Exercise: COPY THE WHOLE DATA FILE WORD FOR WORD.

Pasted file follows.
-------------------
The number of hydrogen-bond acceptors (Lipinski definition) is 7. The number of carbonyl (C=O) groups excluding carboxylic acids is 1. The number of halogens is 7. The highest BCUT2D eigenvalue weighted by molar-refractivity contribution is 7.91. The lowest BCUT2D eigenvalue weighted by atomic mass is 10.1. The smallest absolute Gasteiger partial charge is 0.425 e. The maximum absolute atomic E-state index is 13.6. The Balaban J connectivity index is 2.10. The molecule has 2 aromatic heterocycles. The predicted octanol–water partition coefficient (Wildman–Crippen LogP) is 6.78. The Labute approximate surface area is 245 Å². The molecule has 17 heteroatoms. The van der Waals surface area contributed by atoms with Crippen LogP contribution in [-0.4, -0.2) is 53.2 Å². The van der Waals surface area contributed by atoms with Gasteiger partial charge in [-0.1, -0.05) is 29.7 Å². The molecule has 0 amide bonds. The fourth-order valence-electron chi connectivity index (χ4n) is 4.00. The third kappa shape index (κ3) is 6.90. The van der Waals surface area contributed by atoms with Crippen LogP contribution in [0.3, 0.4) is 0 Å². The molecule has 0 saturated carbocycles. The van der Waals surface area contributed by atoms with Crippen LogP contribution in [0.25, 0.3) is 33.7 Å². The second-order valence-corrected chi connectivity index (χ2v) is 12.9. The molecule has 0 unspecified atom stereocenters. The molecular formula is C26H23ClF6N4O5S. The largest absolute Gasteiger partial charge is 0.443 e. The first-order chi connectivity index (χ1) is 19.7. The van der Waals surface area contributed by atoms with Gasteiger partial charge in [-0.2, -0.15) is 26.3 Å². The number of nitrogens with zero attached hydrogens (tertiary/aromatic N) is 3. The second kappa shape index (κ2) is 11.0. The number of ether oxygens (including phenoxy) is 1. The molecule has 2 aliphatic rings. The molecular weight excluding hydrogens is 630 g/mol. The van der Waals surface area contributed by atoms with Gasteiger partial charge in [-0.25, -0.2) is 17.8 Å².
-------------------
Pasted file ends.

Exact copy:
The number of hydrogen-bond acceptors (Lipinski definition) is 7. The number of carbonyl (C=O) groups excluding carboxylic acids is 1. The number of halogens is 7. The highest BCUT2D eigenvalue weighted by molar-refractivity contribution is 7.91. The lowest BCUT2D eigenvalue weighted by atomic mass is 10.1. The smallest absolute Gasteiger partial charge is 0.425 e. The maximum absolute atomic E-state index is 13.6. The Balaban J connectivity index is 2.10. The molecule has 2 aromatic heterocycles. The predicted octanol–water partition coefficient (Wildman–Crippen LogP) is 6.78. The Labute approximate surface area is 245 Å². The molecule has 17 heteroatoms. The van der Waals surface area contributed by atoms with Crippen LogP contribution in [-0.4, -0.2) is 53.2 Å². The van der Waals surface area contributed by atoms with Gasteiger partial charge in [-0.1, -0.05) is 29.7 Å². The molecule has 0 amide bonds. The fourth-order valence-electron chi connectivity index (χ4n) is 4.00. The third kappa shape index (κ3) is 6.90. The van der Waals surface area contributed by atoms with Crippen LogP contribution in [0.3, 0.4) is 0 Å². The molecule has 0 saturated carbocycles. The van der Waals surface area contributed by atoms with Crippen LogP contribution in [0.25, 0.3) is 33.7 Å². The second-order valence-corrected chi connectivity index (χ2v) is 12.9. The molecule has 0 unspecified atom stereocenters. The molecular formula is C26H23ClF6N4O5S. The largest absolute Gasteiger partial charge is 0.443 e. The first-order chi connectivity index (χ1) is 19.7. The van der Waals surface area contributed by atoms with Gasteiger partial charge in [-0.2, -0.15) is 26.3 Å². The number of nitrogens with zero attached hydrogens (tertiary/aromatic N) is 3. The second kappa shape index (κ2) is 11.0. The number of ether oxygens (including phenoxy) is 1. The molecule has 2 aliphatic rings. The molecular weight excluding hydrogens is 630 g/mol. The van der Waals surface area contributed by atoms with Gasteiger partial charge in [-0.25, -0.2) is 17.8 Å².